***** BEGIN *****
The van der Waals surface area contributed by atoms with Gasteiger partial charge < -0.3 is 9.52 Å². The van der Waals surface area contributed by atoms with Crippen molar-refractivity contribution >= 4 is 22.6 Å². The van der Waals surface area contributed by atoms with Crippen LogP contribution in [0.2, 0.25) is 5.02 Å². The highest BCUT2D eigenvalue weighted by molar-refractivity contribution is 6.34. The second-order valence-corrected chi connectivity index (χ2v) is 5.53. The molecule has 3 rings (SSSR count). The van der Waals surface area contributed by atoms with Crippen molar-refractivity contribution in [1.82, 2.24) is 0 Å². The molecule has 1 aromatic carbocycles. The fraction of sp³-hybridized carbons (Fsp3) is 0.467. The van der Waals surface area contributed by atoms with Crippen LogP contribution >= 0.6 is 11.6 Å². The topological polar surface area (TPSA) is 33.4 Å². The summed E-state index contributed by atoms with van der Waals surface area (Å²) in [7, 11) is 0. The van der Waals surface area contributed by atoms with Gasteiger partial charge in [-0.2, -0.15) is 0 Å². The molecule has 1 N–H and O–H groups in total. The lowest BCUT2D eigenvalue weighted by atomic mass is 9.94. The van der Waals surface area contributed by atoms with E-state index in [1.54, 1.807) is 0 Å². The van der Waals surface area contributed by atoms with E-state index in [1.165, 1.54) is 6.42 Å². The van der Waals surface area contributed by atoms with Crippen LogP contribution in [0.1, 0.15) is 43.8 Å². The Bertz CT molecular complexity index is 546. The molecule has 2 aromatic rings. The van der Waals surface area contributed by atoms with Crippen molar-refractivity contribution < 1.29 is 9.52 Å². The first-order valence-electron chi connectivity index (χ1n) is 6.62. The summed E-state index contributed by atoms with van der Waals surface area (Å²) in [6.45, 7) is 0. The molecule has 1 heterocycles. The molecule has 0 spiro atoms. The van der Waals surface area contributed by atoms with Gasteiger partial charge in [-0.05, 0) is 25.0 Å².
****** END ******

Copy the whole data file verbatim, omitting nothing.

The van der Waals surface area contributed by atoms with Gasteiger partial charge < -0.3 is 9.52 Å². The van der Waals surface area contributed by atoms with Crippen molar-refractivity contribution >= 4 is 22.6 Å². The van der Waals surface area contributed by atoms with Crippen LogP contribution in [0.2, 0.25) is 5.02 Å². The highest BCUT2D eigenvalue weighted by molar-refractivity contribution is 6.34. The second-order valence-corrected chi connectivity index (χ2v) is 5.53. The molecule has 3 rings (SSSR count). The van der Waals surface area contributed by atoms with Crippen molar-refractivity contribution in [1.82, 2.24) is 0 Å². The molecule has 1 aromatic carbocycles. The fraction of sp³-hybridized carbons (Fsp3) is 0.467. The van der Waals surface area contributed by atoms with Crippen LogP contribution >= 0.6 is 11.6 Å². The topological polar surface area (TPSA) is 33.4 Å². The summed E-state index contributed by atoms with van der Waals surface area (Å²) in [7, 11) is 0. The van der Waals surface area contributed by atoms with Gasteiger partial charge in [-0.2, -0.15) is 0 Å². The molecule has 1 N–H and O–H groups in total. The lowest BCUT2D eigenvalue weighted by atomic mass is 9.94. The van der Waals surface area contributed by atoms with E-state index in [1.54, 1.807) is 0 Å². The van der Waals surface area contributed by atoms with E-state index in [1.165, 1.54) is 6.42 Å². The van der Waals surface area contributed by atoms with Crippen LogP contribution in [0.1, 0.15) is 43.8 Å². The Bertz CT molecular complexity index is 546. The molecule has 2 aromatic rings. The van der Waals surface area contributed by atoms with Crippen molar-refractivity contribution < 1.29 is 9.52 Å². The first-order valence-electron chi connectivity index (χ1n) is 6.62. The summed E-state index contributed by atoms with van der Waals surface area (Å²) in [6.45, 7) is 0. The molecule has 1 heterocycles. The molecule has 0 spiro atoms. The van der Waals surface area contributed by atoms with Gasteiger partial charge in [-0.05, 0) is 25.0 Å².